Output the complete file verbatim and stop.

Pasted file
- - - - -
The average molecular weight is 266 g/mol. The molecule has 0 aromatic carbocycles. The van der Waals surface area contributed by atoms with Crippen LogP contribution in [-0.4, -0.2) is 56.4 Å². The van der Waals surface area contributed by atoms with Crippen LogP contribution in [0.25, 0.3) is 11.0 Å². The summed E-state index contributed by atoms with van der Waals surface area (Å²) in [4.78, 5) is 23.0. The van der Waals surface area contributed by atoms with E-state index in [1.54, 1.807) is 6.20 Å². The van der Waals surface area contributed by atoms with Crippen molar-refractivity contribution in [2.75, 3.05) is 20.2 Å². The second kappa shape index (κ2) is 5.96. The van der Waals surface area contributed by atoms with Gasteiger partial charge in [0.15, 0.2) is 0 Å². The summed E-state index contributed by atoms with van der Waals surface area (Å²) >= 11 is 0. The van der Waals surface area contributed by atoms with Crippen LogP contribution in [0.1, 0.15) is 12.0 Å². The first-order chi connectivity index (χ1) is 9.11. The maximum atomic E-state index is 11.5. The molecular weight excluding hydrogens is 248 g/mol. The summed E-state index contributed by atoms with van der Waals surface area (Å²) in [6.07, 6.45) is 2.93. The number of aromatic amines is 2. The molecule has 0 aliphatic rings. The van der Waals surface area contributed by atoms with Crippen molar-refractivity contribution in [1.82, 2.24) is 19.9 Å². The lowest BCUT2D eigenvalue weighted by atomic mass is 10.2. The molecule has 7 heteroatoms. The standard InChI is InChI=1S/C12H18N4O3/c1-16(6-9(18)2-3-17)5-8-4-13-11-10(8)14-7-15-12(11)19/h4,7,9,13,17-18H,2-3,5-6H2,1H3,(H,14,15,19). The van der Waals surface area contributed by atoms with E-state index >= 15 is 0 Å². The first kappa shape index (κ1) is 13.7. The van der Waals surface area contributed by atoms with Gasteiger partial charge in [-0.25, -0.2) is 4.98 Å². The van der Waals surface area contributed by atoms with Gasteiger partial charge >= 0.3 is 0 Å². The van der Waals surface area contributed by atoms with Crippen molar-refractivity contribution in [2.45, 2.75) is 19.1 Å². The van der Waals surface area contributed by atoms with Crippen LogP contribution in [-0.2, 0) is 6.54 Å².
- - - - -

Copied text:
The average molecular weight is 266 g/mol. The molecule has 0 aromatic carbocycles. The van der Waals surface area contributed by atoms with Crippen LogP contribution in [-0.4, -0.2) is 56.4 Å². The van der Waals surface area contributed by atoms with Crippen LogP contribution in [0.25, 0.3) is 11.0 Å². The summed E-state index contributed by atoms with van der Waals surface area (Å²) in [4.78, 5) is 23.0. The van der Waals surface area contributed by atoms with E-state index in [1.54, 1.807) is 6.20 Å². The van der Waals surface area contributed by atoms with Crippen molar-refractivity contribution in [2.75, 3.05) is 20.2 Å². The second kappa shape index (κ2) is 5.96. The van der Waals surface area contributed by atoms with Gasteiger partial charge in [0.15, 0.2) is 0 Å². The summed E-state index contributed by atoms with van der Waals surface area (Å²) >= 11 is 0. The van der Waals surface area contributed by atoms with Crippen LogP contribution in [0.1, 0.15) is 12.0 Å². The first-order chi connectivity index (χ1) is 9.11. The maximum atomic E-state index is 11.5. The molecular weight excluding hydrogens is 248 g/mol. The summed E-state index contributed by atoms with van der Waals surface area (Å²) in [6.07, 6.45) is 2.93. The number of aromatic amines is 2. The molecule has 0 aliphatic rings. The van der Waals surface area contributed by atoms with Crippen molar-refractivity contribution in [1.82, 2.24) is 19.9 Å². The lowest BCUT2D eigenvalue weighted by atomic mass is 10.2. The molecule has 7 heteroatoms. The standard InChI is InChI=1S/C12H18N4O3/c1-16(6-9(18)2-3-17)5-8-4-13-11-10(8)14-7-15-12(11)19/h4,7,9,13,17-18H,2-3,5-6H2,1H3,(H,14,15,19). The van der Waals surface area contributed by atoms with E-state index >= 15 is 0 Å². The first kappa shape index (κ1) is 13.7. The van der Waals surface area contributed by atoms with Gasteiger partial charge in [-0.25, -0.2) is 4.98 Å². The van der Waals surface area contributed by atoms with Gasteiger partial charge >= 0.3 is 0 Å². The van der Waals surface area contributed by atoms with Crippen molar-refractivity contribution in [2.45, 2.75) is 19.1 Å². The van der Waals surface area contributed by atoms with Crippen LogP contribution in [-0.2, 0) is 6.54 Å².